At work on Friday, I stupidly got myself into a political argument over the Roberts Ruling with our ultra-conservative accounting manager and our support manager. These whiny conservatives sicken me. "Oh my god! The government can now tax anything they want! Why didn't they just strike the whole thing down?! Now we have to work and repeal it all through political process! That sucks because the liberals might win!"

Gag me with a spoon.

Our accounting manager says: "Name me one other thing that is taxed because it is not being done. They can tax anything. I am not as free as I was. I am being taxed for doing nothing. This is how freedom gets taken away. It happens in little steps."

The man is an idiot. But I merely debated with him for a half hour. I was not uncivil, the discussion was sprinkled with jokes, though I was passionate about my opinion. Here's why he is an idiot.

First of all, he interprets freedom as having a monetary basis. I actually had to remind him that “there is way more to human freedom than money and taxes.” Moreover, he does not understand that a tax exists within freedom; it can always be repealed by the voters, whereas a mandate is completely dictatorial - you must do such and such, we don’t care how you vote. I pity him because his material interpretation of freedom is fundamentally dehumanizing. There are people without money all over this world that are and express themselves to be free. If I went broke tomorrow I would still be a true free spirit.

As Roberts correctly understands, it would be catastrophic to freedom if the Federal Authority could mandate activity out of inactivity. Which is essentially what makes it unconstitutional. It violates the essence of the Founding Fathers idea of individual liberty.

Secondly, my accounting manager is an idiot because the Roberts Ruling will end up helping conservatives. Whiny neocons have no clue about the opportunity freely given to conservatives. They are too busy boo-hooing about the taxes to appreciate that the decision will likely limit Congressional Power.

The Roberts majority opinion is written so pro-conservatively that I became confused as I initially read the ruling. It seemed the Chief Justice was deciding oppositely from the way the news said he ruled. The first half of the six-page summary opinion is very negative toward the mandate. A lot of media guys got it wrong to begin with as well.  It seemed the mandate would be struck down.  Period.

When the news media correctly reported that Obamacare was ruled as constitutional by a 5-4 decision the reaction from conservatives was immediately and passionately negative. The decision was (and still is today) seen as a “disaster” that overreaches State Sovereignty.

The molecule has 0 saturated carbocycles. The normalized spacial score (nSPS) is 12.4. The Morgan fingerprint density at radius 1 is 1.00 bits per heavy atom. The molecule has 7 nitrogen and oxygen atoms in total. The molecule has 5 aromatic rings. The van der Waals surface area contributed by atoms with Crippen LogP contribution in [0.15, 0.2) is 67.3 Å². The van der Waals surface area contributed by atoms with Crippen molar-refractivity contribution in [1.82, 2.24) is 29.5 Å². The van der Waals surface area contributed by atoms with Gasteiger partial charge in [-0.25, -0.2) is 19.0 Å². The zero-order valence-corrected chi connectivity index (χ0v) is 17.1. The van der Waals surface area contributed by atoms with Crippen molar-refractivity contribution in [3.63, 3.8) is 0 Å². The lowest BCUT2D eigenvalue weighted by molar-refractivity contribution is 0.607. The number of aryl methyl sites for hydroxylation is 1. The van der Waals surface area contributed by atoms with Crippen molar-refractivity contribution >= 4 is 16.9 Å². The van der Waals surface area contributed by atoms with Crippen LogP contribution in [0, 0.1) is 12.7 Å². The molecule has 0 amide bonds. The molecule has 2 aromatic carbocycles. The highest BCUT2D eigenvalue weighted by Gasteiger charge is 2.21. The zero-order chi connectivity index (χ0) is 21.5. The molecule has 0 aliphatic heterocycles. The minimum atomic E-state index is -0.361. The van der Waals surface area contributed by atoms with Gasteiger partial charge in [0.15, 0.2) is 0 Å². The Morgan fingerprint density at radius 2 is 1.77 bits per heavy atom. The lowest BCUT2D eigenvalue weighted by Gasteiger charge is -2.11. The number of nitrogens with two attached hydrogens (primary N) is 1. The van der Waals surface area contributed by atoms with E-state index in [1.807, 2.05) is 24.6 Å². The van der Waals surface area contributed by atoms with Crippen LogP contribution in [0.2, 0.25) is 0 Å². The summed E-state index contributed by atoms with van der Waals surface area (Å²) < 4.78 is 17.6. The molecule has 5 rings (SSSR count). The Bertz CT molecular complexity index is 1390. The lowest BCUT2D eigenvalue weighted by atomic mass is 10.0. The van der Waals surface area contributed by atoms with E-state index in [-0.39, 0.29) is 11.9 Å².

This is a shallow interpretation, as I have already indicated, because this decision greatly preserves State Sovereignty. The Republican Attorney General for the State of Virginia understands this and I completely agree with him.

Of course, now conservatives are galvanized and this is precisely the nature of the gift of the Roberts Ruling. It preserves the freedom of dissent. There is no binding mandate, only a tax if you opt-out. The Republicans are completely free to repeal Obamacare. Nothing denies them this freedom, just as it does not deny the Democrats the freedom to secure this expansion of the welfare state. As messy as it seems, this is the way the Founding Fathers set things up. It is supposed to be messy. This is how the competitive freedom of political ideas works in a democracy.

So, I get frustrated with all the neocon whining about the vast expansion in Federal power to tax which, as I just explained, can be repealed by the voters if they freely choose in our democratic process. Yes, the liberals can win. The conservatives can also still win. A Mitt Romney presidency with Republican control of the House and the Senate is not an impossibility. It is, on the contrary, a genuinely free possibility, free to succeed or to fail.

Now that the constitutional question is addressed with a truly landmark decision, I can return and refocus to my original and long-time criticism of Obamacare as policy. It does nothing to address the cost of healthcare and, therefore, in the long run, it will drive costs even higher. Obamacare is about expansion of coverage not containment of costs.  There is no precedent in American history where flooding a marketplace with Federal money lowers the costs of anything. With healthcare in particular, it has only been because of Medicare and Medicaid that our health system has grown all out of proportion with the rest of the economy.  The cost goes up because the (Federal and private insurance) money is there to pay for it.

If we want to make healthcare affordable, the last thing we need is all the new money Obamacare will throw into the mix. Now, I will not vote for Romney and the neocon establishment in November. As I have always said, Mitt is a plastic, wax museum statue of a man. I cannot tolerate his brand of disingenuousness. But, Obamacare is enough to make me not vote for the President. I will likely vote Libertarian in 2012.

No matter how you feel about Obamacare as policy, however, Chief Justice Roberts has ruled that your belief about the policy is not a constitutional concern.